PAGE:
If you’re looking for relief without fatigue, she recommends newer medications that are less likely to cause drowsiness. These include cetirizine (Zyrtec), fexofenadine (Allegra), or loratadine (Claritin) that you take daily throughout the allergy season. Over-the-counter steroid nose sprays, like fluticasone (Flonase) or budesonide (Rhinocort), can also help your nasal symptoms.
Dr. Kansagra says people with persistent symptoms should not rely completely on over-the-counter medications. “They may not be 100 percent effective,” he advises. “There are a variety of alternatives to over-the-counter allergy medications that your doctor can consider, including a referral to an allergy specialist.”
And just because it’s approved for sale, does not mean it’s risk-free. Dr. Haden points to a study in the Annals of Internal Medicine that found the ingredient in Benadryl caused more driving impairment than alcohol. That’s another reason to take sleep-inducing medications only at night before going to bed, says Elliott.
Is there a medication alternative?
Dr. Haden says immunotherapy is the best option to break long-term dependence on medications. The process involves giving gradually increasing doses of the allergen, either by shots or pills under the tongue, to “train” the immune system to become less sensitive. “Immunotherapy provides the opportunity to have a lasting true reduction in being allergic,” says Dr. Haden. “It is the most natural and targeted treatment option with the fewest side effects.”
Good candidates for immunotherapy have side effects from allergy medication, or don’t want to constantly take medicine. According to the Asthma and Allergy Foundation of America (AAFA), allergy shots work best for environmental allergens such as pollen and dust mites. “Sublingual immunotherapy” is most effective for nasal allergies, such as dust mites and ragweed.
Neither method is approved for food allergies, although research is currently underway, according to the AAFA.
The bottom line is allergic reactions have been around for about as long as people have been around. The body’s natural defense against harm, the immune system, developed over the thousands of years of human existence (and survival): A study in Frontiers in Microbiology suggests the first allergies may be to parasites, to signal our ancestors not to eat rotten food.
In traditional Chinese medicine, pressure points are believed to be spots on the body that can offer health benefits. It’s the idea that applying pressure to these points can help soothe stress, relieve pain, and even help you sleep.
Here are three pressure points to try:
For Stress, Try: The Palm
Make a loose fist. Press on the spot just below where your pinky touches your palm for five deep breaths.
For Sleep, Try: The Inner Wrist
With your palm facing up, place two fingers on your wrist, directly below your pinky finger. Apply pressure for five deep breaths.
For Headaches, Try: The Hand Valley
With your palm facing down, find the firm skin between your thumb and pointer finger. Apply pressure or massage the spot in small circles.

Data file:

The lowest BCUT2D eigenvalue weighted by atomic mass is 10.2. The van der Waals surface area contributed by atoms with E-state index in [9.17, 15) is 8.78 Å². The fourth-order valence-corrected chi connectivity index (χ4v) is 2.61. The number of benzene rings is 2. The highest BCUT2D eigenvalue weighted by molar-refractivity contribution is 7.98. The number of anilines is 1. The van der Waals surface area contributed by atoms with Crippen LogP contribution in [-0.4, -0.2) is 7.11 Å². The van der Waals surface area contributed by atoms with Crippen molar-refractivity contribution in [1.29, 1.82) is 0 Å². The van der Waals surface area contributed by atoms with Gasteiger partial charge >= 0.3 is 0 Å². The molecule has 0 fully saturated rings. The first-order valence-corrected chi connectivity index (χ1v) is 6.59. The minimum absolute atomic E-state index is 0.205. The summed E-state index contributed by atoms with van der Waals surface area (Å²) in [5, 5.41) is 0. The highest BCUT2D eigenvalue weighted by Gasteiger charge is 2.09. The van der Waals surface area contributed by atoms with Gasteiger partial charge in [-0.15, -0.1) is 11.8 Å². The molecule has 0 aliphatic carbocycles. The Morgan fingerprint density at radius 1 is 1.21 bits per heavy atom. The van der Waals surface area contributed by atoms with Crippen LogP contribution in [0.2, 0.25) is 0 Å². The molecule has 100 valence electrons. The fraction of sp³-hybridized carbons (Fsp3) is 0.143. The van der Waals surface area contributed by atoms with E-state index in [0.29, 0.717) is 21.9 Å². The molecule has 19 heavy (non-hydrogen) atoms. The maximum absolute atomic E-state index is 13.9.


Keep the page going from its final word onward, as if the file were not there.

Browse supermarket shelves for milk products, and you’ll see a lot more than the stuff from a cow. Not only are there enduring plant-based favourites like soy and almond milks, but new plant milks are cropping up all the time. One you may not have heard of: hemp milk.
It’s just one more option in a lineup of nondairy milks that includes coconut milk, oat milk, and rice milk. Like the others, it’s a good plant-based alternative for your coffee, tea, or morning bowl of cereal. With nutty and earthy tones, hemp milk adds a hint of flavour to whatever you’re drinking or eating. “Hemp milk tastes delicious in coffee, tea, hot chocolate, smoothies, and oatmeal,” says Michelle Routhenstein, a cardiology dietitian and owner of Entirely Nourished in New York City.
There are so many nondairy milk options to choose from these days that it can be hard to decide among them. To help you weigh your options, we’ve reached out to nutrition experts, who explain hemp milk’s health benefits and how to use it.
What is hemp milk?
Hemp milk is derived from the seeds of the hemp plant, also known as Cannabis sativa. A blend of water and seeds creates a creamy texture and consistency. And we know what you’re thinking: Hey, doesn’t marijuana come from that plant? If that can get you high, can hemp milk? The answer is no. The hemp plant is a cousin of the Cannabis sativa plant known as marijuana, and it can only be legally grown if it contains no more than 0.3 percent tetrahydrocannabinol (THC), the compound that can get you high.
Although the plant’s leaves have minuscule amounts of THC, the seeds don’t naturally contain it at all. Drinking hemp milk won’t cause or produce the effects that marijuana can. So, no, people don’t drink hemp milk to get high. They drink it for its nutrition benefits. “Hemp milk is nutrient-dense and rich in plant proteins and healthy fats,” says registered dietitian Rachel Naar, a nutrition consultant in New York.
Hemp milk nutrition
There are a lot of reasons people might forego cow’s milk and choose a plant-based alternative instead. Vegans and vegetarians, in particular, rely on nondairy alternatives. But even people who make a habit of drinking dairy can appreciate the nutrition profile of hemp milk. “Hemp milk is a good source of omega-3 fatty acids and magnesium,” says Danielle Gaffen, a registered dietitian nutritionist based in California.